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Responding to the Public Administration Select Committee report released today on the lack of accountability and transparency in government quangos and agencies, Rob Whiteman, chief executive of CIPFA and himself a former CEO of the UK Border Agency commented:
“The problem is that central government is not sufficiently transparent. Decisions are taken behind closed doors and all advice is privileged in a way not adopted in other areas of the public sector.
"A major culture change is needed in the civil service and from Ministers to promote more open and accountable Government and to improve the quality of decision making at the initiation of policy programmes.
"Also, if we are to see more joined up delivery of public services on the ground we need to break down the traditional Whitehall ‘silos’.
"As we point out in our 2015 election manifesto the consequences of silo thinking in Whitehall are exposed most clearly in the local work carried out by departments.
"Initiatives such as Total Place and Community Budgets, and the time taken to deliver tangible benefits, have revealed how disjointed and incoherent centrally controlled public services have become.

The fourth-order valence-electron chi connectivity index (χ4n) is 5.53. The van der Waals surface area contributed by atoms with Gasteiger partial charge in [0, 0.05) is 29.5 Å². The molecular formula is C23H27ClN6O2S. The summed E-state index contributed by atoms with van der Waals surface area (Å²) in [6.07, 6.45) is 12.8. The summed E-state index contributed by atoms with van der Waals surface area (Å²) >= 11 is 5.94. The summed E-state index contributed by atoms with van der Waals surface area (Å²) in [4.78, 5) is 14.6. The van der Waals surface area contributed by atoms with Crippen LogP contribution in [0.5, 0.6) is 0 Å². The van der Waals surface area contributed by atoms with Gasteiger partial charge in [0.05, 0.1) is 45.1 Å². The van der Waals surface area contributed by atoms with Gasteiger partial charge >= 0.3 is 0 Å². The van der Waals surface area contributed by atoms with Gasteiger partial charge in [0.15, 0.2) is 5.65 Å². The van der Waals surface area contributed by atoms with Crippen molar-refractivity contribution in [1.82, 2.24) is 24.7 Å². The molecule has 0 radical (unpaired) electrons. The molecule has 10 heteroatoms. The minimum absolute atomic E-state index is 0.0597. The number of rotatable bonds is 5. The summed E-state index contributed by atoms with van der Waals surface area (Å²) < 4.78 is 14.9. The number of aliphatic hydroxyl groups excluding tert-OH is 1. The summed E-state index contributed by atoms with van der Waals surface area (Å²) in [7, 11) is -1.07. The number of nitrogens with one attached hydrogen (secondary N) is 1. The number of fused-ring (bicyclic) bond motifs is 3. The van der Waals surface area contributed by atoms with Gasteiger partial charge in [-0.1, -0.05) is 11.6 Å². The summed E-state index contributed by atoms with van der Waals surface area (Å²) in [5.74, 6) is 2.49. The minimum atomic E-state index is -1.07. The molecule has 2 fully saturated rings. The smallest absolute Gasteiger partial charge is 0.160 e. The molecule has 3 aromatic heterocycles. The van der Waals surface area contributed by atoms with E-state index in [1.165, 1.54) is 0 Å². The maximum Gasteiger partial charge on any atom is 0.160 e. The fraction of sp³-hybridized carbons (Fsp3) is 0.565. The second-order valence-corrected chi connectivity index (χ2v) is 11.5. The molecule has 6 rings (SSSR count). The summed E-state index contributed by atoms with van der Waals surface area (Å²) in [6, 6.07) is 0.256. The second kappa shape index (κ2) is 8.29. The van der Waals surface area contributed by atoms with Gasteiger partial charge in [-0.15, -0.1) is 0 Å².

"All too often information, resources and ideas are not shared, common goals are not agreed, costs are duplicated and performance is undermined.
"Departmental boundaries – perpetuated by both civil servants and ministers – constantly frustrate attempts to collaborate around the needs of communities."
While setting out some of the long term fiscal challenges the UK is currently ducking, CIPFA's 2015 Manifesto also sets out key policies that CIPFA believes need to be introduced if the UK public finances are to be sustainable in the long-term.
CIPFA’s manifesto discusses the proposed elimination of the budget deficit by 2018/19 and the profound choices that will have to be made by policymakers, politicians and voters to achieve this. It calls for the need for further reform to ensure public finances are sustainable over the coming decades and for the government to avoid making further fiscal commitments which it ultimately cannot afford.